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lose my Vlan settings when moving server in cluster

hello,
I built a new 2008 std print server and placed in our cluster, when I try to move the server to a new node in the cluster I lose my Vlan settings altogether? Why is this and how can I make the network setting save to right vlan that I set.

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bryant101
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bryant101
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warddhoogheCommented:
This might be a Hyper-V bug.
After creating and booting the VM with non-default VLAN settings, shut the guest down to allow the settings to be saved to the cluster. Then power the guest again and check if solved after moving.
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bryant101Author Commented:
1st response did not work; I made sure all the setting in the vlan where correct and then did a shutdown. With the Server on line I tried to move it and again I lost the vlan and it went right back to the default settings I have other servers in this cluster but this is the only one that is having issues.
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bryant101Author Commented:
Issue was that I had an ISO mounted to the C drive; once I ejected the ISO I was able to move the Sever without losing my vlan.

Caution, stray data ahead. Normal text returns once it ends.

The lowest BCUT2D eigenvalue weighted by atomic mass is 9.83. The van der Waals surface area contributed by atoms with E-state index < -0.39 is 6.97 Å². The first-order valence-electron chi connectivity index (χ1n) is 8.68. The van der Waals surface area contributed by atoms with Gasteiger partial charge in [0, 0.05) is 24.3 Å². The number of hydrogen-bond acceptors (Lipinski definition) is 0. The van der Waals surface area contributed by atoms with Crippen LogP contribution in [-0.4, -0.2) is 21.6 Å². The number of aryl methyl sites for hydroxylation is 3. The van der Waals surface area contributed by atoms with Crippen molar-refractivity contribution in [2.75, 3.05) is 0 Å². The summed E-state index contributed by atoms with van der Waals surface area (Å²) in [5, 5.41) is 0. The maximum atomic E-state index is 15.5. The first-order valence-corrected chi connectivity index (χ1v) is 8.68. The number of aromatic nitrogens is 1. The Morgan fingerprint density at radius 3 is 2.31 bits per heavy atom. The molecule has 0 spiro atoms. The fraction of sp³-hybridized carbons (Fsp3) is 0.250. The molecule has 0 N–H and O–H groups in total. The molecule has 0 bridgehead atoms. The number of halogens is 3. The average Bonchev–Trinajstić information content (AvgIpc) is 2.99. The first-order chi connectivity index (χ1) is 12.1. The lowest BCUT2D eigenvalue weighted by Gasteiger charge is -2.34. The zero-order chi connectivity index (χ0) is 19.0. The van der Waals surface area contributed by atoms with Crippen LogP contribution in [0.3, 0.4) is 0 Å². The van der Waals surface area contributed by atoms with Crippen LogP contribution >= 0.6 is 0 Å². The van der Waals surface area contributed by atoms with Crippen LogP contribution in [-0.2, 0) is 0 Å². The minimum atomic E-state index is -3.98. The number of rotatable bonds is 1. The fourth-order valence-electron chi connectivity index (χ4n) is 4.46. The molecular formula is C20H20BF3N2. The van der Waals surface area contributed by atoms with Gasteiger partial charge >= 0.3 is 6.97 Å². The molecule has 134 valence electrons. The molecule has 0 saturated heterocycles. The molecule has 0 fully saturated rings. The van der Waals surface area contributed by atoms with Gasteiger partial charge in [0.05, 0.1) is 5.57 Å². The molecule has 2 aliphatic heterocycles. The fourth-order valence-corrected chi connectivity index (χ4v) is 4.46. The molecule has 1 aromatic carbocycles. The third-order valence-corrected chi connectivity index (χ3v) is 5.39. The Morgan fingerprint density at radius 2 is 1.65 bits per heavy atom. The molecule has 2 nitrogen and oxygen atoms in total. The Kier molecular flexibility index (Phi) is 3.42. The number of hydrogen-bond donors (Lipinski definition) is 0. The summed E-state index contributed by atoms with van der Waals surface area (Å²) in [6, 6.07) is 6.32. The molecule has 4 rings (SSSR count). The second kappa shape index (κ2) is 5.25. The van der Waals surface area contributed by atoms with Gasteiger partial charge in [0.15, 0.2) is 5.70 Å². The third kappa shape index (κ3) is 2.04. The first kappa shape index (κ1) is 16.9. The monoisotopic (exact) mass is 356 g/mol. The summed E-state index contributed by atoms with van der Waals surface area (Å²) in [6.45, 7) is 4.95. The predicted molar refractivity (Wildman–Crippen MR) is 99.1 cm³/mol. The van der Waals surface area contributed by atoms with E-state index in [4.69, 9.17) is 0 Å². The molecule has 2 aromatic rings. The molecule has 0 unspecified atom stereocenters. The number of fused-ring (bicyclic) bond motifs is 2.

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bryant101Author Commented:
Vlan save my setting
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warddhoogheCommented:
what was the problem then? the mounted ISO or saving your Vlan settings?
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bryant101Author Commented:
warddhooghe  pointed me in the right direction, But the ISO was mounted tp the C: drive and for some reason this stop the server from moving.

I add my notes:

Node Migration Issues:  When doing a Live/Quick migration or offline move, if the VLAN setting reverts back to the default setting, check to see if the Integration Tools .ISO (or any other .ISO that is not located on the Cluster volume) is mounted to the VM.  If so, connect to the VM, eject the .ISO and try the migration/move again, it should work.


To check for errors, from the VM’s Summary page, right click the VM, select ‘More Actions…..’ and then select ‘Refresh virtual machine configuration.  When it completes, view the report and look for errors.


When making hardware or even some software changes on a VM and you are prompted to restart the system, do a shutdown instead of a restart and then start the VM through the Cluster Failover Manager.  Note: an OS restart does not reset the physical or virtual hardware like a restart of a physical system does.
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warddhoogheCommented:
Good to know, thanks for sharing!
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